by Lon Flippo/ April 12, 2016
The average couple watches 46 hours of television every week but spends only 28 minutes communicating with each other. That’s only four minutes a day! As a children’s or family life pastor, one of the most impactful things you can provide is training on communication. Healthy communication between parents fosters not only a good relationship between the couple but also among their children. Teach parents three simple steps to improve communication with each other.
Less can be more
Parents are busy. Their scarcest resource is time. Teach them to spend less time arguing over nuances and minutia, such as the toothpaste, toilet seat, and chores. Teach them to set aside 15 minutes every day to talk about their dreams, day at work, plan a vacation together, dream or discuss the strengths of your children. Couples must have rules for this time. They should agree on the rules. Here’s a list of suggestions:
Spending less time arguing and more time communicating will grow trust, intimacy, and support for each other.
A strong marriage requires healthy listening. Poor listeners cannot be good communicators. Communication is a two-way street. That means each partner must practice active listening. Active listening requires one to focus exclusively on the speaker. If you find yourself interrupting in order to get your point across, you are not listening.
Learning to listen requires a plan. For example, structural engineers design around a meta point. On a boat, car, or airplane, the meta point is the central point of balance or buoyancy. The future structure requires this balance. Marriages require the same balance in communication.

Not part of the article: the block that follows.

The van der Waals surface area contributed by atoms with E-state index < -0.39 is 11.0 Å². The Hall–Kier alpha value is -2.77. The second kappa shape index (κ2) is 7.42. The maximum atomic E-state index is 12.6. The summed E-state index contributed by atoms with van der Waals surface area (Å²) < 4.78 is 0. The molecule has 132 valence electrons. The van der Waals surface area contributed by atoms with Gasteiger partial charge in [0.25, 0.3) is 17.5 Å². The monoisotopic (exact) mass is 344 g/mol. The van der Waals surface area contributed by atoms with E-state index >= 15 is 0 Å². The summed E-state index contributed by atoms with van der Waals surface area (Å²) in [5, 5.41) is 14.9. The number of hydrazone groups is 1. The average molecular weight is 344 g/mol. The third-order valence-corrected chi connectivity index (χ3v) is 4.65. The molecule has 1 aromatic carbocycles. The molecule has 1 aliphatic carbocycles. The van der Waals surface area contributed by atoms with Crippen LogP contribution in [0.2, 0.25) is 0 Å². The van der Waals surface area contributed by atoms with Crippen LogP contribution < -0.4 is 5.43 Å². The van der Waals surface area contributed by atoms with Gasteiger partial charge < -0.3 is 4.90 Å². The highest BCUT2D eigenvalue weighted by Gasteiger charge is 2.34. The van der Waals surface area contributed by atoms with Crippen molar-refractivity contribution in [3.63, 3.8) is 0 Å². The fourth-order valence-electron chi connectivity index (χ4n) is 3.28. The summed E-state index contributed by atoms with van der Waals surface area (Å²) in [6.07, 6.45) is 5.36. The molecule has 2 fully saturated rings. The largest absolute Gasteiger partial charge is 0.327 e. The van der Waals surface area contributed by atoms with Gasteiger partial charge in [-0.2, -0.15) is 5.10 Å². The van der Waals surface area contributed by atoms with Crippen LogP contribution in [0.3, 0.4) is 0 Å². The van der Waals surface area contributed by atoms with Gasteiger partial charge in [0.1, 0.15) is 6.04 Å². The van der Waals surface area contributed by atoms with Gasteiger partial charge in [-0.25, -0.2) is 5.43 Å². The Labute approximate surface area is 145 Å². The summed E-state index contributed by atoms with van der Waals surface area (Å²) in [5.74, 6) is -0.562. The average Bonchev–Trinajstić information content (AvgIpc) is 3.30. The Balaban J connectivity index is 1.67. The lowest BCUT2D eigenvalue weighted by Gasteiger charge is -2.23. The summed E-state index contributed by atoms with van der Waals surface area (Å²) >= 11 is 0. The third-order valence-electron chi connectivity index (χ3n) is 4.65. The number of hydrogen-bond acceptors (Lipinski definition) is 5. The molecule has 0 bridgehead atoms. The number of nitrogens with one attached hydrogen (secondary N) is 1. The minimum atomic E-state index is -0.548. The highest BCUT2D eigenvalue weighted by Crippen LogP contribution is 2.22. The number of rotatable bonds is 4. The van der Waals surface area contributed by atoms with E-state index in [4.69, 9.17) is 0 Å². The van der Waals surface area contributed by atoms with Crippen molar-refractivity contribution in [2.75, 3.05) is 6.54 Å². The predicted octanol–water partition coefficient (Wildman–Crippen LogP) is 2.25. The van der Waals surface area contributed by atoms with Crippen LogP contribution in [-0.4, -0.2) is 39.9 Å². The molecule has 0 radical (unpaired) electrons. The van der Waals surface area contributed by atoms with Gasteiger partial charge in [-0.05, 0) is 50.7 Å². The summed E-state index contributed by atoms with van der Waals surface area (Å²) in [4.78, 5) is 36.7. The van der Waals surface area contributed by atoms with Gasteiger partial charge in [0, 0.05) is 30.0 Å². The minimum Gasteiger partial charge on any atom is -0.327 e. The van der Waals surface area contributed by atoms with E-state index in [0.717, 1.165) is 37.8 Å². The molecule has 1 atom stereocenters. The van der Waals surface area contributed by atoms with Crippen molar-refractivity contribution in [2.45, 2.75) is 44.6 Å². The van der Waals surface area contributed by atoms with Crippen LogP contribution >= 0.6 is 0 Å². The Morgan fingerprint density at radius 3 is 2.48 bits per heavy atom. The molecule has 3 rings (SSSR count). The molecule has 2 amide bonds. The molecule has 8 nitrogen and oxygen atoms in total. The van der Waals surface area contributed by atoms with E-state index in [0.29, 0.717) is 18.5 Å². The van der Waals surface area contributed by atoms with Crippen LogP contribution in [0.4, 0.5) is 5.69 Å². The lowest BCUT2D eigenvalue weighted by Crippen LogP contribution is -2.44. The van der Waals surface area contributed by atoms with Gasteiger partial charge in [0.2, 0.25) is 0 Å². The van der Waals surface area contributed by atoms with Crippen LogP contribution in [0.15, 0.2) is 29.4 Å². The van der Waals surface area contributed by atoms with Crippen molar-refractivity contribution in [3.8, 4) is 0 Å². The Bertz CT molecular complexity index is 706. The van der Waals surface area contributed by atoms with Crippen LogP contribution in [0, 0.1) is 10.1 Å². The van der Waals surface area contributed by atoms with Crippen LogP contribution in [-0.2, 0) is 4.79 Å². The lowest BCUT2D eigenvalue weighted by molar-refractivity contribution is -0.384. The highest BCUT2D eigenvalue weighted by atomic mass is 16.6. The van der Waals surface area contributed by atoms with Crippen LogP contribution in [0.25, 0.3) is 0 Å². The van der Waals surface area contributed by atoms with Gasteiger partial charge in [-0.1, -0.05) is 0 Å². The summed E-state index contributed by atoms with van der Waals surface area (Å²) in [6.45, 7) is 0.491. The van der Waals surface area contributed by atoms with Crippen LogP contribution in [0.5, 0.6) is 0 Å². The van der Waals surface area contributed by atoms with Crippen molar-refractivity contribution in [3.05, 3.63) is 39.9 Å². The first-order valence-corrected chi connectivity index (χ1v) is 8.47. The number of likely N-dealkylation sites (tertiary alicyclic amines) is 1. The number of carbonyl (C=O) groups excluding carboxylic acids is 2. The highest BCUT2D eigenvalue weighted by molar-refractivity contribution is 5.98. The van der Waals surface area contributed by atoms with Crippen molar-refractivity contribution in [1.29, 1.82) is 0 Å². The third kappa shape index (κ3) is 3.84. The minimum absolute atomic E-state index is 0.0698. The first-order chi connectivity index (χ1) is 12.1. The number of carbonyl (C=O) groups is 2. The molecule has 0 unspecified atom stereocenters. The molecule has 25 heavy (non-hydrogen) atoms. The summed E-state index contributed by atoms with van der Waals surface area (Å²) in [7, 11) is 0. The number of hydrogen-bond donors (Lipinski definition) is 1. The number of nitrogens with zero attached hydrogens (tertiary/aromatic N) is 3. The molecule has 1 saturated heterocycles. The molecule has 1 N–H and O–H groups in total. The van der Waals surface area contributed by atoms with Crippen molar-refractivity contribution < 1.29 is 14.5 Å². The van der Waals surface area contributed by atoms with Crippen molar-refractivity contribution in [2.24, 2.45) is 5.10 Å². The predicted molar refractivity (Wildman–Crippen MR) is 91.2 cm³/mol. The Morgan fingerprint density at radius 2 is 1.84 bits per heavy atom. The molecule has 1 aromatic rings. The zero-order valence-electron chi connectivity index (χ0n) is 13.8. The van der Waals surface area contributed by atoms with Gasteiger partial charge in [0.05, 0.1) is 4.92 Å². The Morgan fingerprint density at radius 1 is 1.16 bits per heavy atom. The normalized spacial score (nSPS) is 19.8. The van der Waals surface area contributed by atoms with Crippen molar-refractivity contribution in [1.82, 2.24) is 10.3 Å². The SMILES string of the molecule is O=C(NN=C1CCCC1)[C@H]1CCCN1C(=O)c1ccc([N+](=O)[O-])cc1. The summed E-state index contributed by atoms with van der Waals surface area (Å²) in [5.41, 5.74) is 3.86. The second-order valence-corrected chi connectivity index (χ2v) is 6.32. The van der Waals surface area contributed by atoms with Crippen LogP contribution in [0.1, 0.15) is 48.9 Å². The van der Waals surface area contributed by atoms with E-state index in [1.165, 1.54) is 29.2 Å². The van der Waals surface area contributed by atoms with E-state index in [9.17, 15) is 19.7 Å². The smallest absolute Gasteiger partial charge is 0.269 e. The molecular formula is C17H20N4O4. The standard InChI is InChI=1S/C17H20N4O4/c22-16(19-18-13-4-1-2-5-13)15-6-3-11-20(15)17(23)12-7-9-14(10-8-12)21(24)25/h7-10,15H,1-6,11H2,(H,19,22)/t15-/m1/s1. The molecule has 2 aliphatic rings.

To practice this skill, allow your spouse to finish each thought. Pause, then respond by summarizing what you heard, “So what I’m hearing you say is…” Then conclude by asking, “Is that what you meant?” This prevents misunderstanding and accusations that hurt. We give our spouse a chance to clarify, “That’s not what I meant…” When we do this, intimacy and trust grow. Active listening also models respect and dignity for children.
Leave competition and hurt behind
Proverbs 3:30 instructs: “Don’t walk around with a chip on your shoulder, always spoiling for a fight” (MSG). Every couple must sort out how to navigate hot topics. Avoiding difficult conversations kills intimacy. Disagreeing in marriage requires us to view arguments differently. Consider whether you argue to prove you are right and your spouse is wrong. Leaving the “win at all costs” attitude at the door allows you to empathize and listen. If one of you walks away feeling like you lost, you’ve both lost. To create a win-win, consider setting aside the selfish need to prove you are right.
Scriptures to consider: Proverbs 18:21, Luke 6:27, Proverbs 16:23, Proverbs 3:30